Unlike my colleagues, I hold cursory expectations on what we might see down here. Or rather, to be more precise, I hold no specific expectations, relative to their own. It isn’t that I think monsters, ancient cities, and aliens to be unfathomable; such things truly flatter the deepest fathoms of our very imaginations. Of the nameless deep and outer spaces we cannot see into, we populate with the Gods and demons of our unconsciousness. It’s only human nature. However, I believe this is projection. We wish for Gods and Demons and illusions of all kinds in order to make our universe bigger, taking our own souls along for the ride. Maybe it’s not impossible, maybe I can’t prove the non-existence of certain ancient dreams our race has relentlessly dreamed up. But wherever we can, I think we should work with the tools available to us to dispel such illusions. We should always be striving towards the highest truth available to us, perhaps even beyond it. It can and should be done methodically, with responsibility and grace; such dreams are truly sacred, because it empowers us towards making things better than they are in the here and now. What better way to venerate your voiceless Gods than to explore the world they might’ve created for you.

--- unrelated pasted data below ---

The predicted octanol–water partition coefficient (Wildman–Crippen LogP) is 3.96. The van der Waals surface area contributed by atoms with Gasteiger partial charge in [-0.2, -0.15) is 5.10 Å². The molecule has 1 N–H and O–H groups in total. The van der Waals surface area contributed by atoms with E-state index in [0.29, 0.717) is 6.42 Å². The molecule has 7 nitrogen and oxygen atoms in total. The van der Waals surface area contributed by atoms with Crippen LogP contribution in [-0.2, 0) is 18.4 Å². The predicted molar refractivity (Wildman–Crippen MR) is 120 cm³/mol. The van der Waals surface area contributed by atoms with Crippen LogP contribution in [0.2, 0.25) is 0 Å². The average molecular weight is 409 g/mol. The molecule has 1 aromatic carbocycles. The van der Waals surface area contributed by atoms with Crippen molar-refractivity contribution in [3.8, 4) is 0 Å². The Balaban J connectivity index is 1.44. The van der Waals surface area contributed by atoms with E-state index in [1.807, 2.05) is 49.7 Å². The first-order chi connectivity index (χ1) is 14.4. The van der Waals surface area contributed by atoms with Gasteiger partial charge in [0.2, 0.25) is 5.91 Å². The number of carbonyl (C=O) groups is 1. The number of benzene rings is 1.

And this is where you meet the telos of this mission — I fully intend to wade into the truth here. Even with its considerable uncertainty and risk, I think this mission is worthy of the undertaking, worthy of at least my own life. Whatever lurking, hulking behemoth of Truth lies in wait down within these depths, shall be met first with my eyes and then broadcast to the insatiably curious appetites of the wider world for all time. I hope such a sight inspires others to similarly dispelling and illuminating ventures.